This bundle of Formal (Word-for-Word) Translation English Bibles brings together the English Standard Version (ESV) and the New King James Version (NKJV). Though formal translations tend to read more “wooden” for the modern reader, they honor the line between translation and commentary. They hold firm to the conviction that the Holy Spirit inspired not just the thoughts but the very words of Scripture. Therefore, they are accurate inasmuch as English has an exact equivalent for each Hebrew or Greek word.
The conviction that the words of the Bible are the very words of God is the driving force behind the translation of the English Standard Version Bible. The ESV does not try to “improve” on the original text in light of today’s culture or by using trendy language. Instead, translators have taken utmost care to express God’s Word in English that most closely captures the meaning of the original, with understandability, beauty, and impact.
The New King James Version is a total update of the 1611 King James Version (KJV), also known as the "Authorized Version." Every attempt has been made to maintain the beauty of the original version of the KJV Bible, while updating the English grammar to contemporary style and usage. The result is much better "readability." It is noteworthy that the NKJV is one of the few modern translations still based on the "Western" or "Byzantine" manuscript tradition. This makes the New King James Version an invaluable aid to comparative English Bible study.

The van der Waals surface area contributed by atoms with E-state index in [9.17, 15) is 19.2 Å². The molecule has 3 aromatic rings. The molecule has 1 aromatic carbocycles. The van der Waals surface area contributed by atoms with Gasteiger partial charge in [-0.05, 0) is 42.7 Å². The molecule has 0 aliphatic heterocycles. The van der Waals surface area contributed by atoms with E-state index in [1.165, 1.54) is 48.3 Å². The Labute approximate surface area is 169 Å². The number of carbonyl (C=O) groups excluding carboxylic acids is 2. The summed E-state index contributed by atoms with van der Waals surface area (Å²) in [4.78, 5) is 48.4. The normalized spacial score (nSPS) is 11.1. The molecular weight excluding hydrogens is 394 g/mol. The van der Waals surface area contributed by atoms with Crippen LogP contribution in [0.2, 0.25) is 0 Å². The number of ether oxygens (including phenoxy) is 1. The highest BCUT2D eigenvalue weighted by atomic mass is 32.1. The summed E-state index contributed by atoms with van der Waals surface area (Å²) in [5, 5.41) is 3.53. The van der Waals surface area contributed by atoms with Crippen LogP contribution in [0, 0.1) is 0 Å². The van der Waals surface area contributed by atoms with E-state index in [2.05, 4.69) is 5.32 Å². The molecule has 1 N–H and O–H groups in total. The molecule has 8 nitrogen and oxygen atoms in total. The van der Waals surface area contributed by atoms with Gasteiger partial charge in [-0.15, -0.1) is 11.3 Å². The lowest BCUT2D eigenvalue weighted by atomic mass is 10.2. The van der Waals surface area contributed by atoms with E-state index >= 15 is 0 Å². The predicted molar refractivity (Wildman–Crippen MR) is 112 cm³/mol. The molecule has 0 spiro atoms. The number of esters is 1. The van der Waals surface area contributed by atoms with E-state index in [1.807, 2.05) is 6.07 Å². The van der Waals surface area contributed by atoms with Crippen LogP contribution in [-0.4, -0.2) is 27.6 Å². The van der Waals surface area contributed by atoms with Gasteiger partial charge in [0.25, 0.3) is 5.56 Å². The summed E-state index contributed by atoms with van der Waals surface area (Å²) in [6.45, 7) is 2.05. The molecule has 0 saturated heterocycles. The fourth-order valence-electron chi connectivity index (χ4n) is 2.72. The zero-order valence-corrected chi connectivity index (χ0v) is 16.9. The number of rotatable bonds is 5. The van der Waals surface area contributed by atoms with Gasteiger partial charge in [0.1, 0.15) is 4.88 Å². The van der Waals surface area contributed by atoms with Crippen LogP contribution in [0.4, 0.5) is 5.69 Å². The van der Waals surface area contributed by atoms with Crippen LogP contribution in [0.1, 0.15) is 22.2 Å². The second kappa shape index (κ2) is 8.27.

Using multiple translations while you study will give you a well-rounded understanding of the text at hand. Though it’s good to have a primary version for memorization and meditation, reading from different translations demonstrates sound scholarship and can help you better understand a passage by seeing what the biblical author meant in new ways.
The goal of every Bible translation is to balance faithfulness to the wording of the original language with readability in everyday English. Typically, each translation will lean more toward faithfulness to the wording or readability. Translations that prioritize mimicking the original forms—word choice, word order, grammatical category—or the Hebrew and Greek are known as “formal equivalence” translations (also known as “word-for-word” translations).
Because these more literal translations generally attempt to choose one English word for each original-language word, and because they try to keep the order of words as close to the original as possible, they tend to be more “wooden” for the modern reader.